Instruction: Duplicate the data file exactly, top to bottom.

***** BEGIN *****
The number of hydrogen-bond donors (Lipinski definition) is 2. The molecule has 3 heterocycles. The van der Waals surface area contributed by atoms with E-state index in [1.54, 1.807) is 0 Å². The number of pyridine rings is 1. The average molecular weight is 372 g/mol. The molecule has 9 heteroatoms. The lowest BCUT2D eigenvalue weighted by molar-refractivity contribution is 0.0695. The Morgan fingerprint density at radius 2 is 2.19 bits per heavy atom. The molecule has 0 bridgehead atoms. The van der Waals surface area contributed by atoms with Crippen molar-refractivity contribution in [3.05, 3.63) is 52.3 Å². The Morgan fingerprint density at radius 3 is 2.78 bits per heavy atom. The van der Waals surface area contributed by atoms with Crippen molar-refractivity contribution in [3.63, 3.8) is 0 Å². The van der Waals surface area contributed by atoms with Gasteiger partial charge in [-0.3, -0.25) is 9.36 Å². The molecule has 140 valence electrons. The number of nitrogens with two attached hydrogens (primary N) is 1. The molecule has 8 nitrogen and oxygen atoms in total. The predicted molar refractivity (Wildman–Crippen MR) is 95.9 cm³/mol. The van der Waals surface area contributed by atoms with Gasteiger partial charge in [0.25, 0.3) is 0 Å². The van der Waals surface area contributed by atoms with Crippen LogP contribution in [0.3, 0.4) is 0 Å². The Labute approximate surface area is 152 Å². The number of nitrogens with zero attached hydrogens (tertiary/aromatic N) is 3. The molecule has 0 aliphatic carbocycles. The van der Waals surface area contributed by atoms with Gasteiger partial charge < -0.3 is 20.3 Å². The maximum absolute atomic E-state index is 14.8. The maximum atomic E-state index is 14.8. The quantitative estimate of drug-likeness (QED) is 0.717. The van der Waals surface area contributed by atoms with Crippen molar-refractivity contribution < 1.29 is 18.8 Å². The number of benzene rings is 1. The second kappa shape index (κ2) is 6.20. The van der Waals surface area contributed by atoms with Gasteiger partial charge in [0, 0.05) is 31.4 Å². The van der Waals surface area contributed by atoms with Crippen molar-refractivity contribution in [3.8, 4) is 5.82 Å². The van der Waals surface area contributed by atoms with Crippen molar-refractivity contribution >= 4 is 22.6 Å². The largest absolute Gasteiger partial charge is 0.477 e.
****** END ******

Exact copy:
The number of hydrogen-bond donors (Lipinski definition) is 2. The molecule has 3 heterocycles. The van der Waals surface area contributed by atoms with E-state index in [1.54, 1.807) is 0 Å². The number of pyridine rings is 1. The average molecular weight is 372 g/mol. The molecule has 9 heteroatoms. The lowest BCUT2D eigenvalue weighted by molar-refractivity contribution is 0.0695. The Morgan fingerprint density at radius 2 is 2.19 bits per heavy atom. The molecule has 0 bridgehead atoms. The van der Waals surface area contributed by atoms with Crippen molar-refractivity contribution in [3.05, 3.63) is 52.3 Å². The Morgan fingerprint density at radius 3 is 2.78 bits per heavy atom. The van der Waals surface area contributed by atoms with Crippen molar-refractivity contribution in [3.63, 3.8) is 0 Å². The van der Waals surface area contributed by atoms with Gasteiger partial charge in [-0.3, -0.25) is 9.36 Å². The molecule has 140 valence electrons. The number of nitrogens with two attached hydrogens (primary N) is 1. The molecule has 8 nitrogen and oxygen atoms in total. The predicted molar refractivity (Wildman–Crippen MR) is 95.9 cm³/mol. The van der Waals surface area contributed by atoms with Gasteiger partial charge in [0.25, 0.3) is 0 Å². The van der Waals surface area contributed by atoms with Crippen LogP contribution in [0.3, 0.4) is 0 Å². The Labute approximate surface area is 152 Å². The number of nitrogens with zero attached hydrogens (tertiary/aromatic N) is 3. The molecule has 0 aliphatic carbocycles. The van der Waals surface area contributed by atoms with Gasteiger partial charge < -0.3 is 20.3 Å². The maximum absolute atomic E-state index is 14.8. The maximum atomic E-state index is 14.8. The quantitative estimate of drug-likeness (QED) is 0.717. The van der Waals surface area contributed by atoms with Crippen molar-refractivity contribution < 1.29 is 18.8 Å². The number of benzene rings is 1. The second kappa shape index (κ2) is 6.20. The van der Waals surface area contributed by atoms with Gasteiger partial charge in [0, 0.05) is 31.4 Å². The van der Waals surface area contributed by atoms with Crippen molar-refractivity contribution in [3.8, 4) is 5.82 Å². The van der Waals surface area contributed by atoms with Crippen molar-refractivity contribution >= 4 is 22.6 Å². The largest absolute Gasteiger partial charge is 0.477 e.